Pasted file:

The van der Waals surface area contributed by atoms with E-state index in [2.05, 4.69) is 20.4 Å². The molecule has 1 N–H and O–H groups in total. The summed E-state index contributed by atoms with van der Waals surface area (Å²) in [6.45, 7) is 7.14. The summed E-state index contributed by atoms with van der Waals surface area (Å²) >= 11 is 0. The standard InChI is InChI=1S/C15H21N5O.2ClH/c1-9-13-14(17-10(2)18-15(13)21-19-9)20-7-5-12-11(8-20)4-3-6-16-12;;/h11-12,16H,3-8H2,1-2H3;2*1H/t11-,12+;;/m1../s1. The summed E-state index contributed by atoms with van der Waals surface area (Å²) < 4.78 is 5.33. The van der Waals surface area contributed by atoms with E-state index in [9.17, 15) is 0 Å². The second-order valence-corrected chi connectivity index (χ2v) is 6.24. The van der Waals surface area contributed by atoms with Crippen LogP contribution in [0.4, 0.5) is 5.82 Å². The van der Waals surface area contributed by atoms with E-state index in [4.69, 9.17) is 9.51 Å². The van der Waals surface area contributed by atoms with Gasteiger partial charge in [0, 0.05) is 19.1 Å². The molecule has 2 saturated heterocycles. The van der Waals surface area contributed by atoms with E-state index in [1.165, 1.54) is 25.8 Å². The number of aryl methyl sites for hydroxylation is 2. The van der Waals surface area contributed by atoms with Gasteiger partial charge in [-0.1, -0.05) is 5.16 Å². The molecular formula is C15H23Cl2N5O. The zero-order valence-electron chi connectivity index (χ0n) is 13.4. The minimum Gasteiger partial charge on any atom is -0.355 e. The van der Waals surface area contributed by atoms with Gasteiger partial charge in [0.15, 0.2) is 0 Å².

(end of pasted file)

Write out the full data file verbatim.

The van der Waals surface area contributed by atoms with E-state index in [2.05, 4.69) is 20.4 Å². The molecule has 1 N–H and O–H groups in total. The summed E-state index contributed by atoms with van der Waals surface area (Å²) in [6.45, 7) is 7.14. The summed E-state index contributed by atoms with van der Waals surface area (Å²) >= 11 is 0. The standard InChI is InChI=1S/C15H21N5O.2ClH/c1-9-13-14(17-10(2)18-15(13)21-19-9)20-7-5-12-11(8-20)4-3-6-16-12;;/h11-12,16H,3-8H2,1-2H3;2*1H/t11-,12+;;/m1../s1. The summed E-state index contributed by atoms with van der Waals surface area (Å²) < 4.78 is 5.33. The van der Waals surface area contributed by atoms with E-state index in [9.17, 15) is 0 Å². The second-order valence-corrected chi connectivity index (χ2v) is 6.24. The van der Waals surface area contributed by atoms with Crippen LogP contribution in [0.4, 0.5) is 5.82 Å². The van der Waals surface area contributed by atoms with E-state index in [4.69, 9.17) is 9.51 Å². The van der Waals surface area contributed by atoms with Gasteiger partial charge in [0, 0.05) is 19.1 Å². The molecule has 2 saturated heterocycles. The van der Waals surface area contributed by atoms with E-state index in [1.165, 1.54) is 25.8 Å². The number of aryl methyl sites for hydroxylation is 2. The van der Waals surface area contributed by atoms with Gasteiger partial charge in [-0.1, -0.05) is 5.16 Å². The molecular formula is C15H23Cl2N5O. The zero-order valence-electron chi connectivity index (χ0n) is 13.4. The minimum Gasteiger partial charge on any atom is -0.355 e. The van der Waals surface area contributed by atoms with Gasteiger partial charge in [0.15, 0.2) is 0 Å².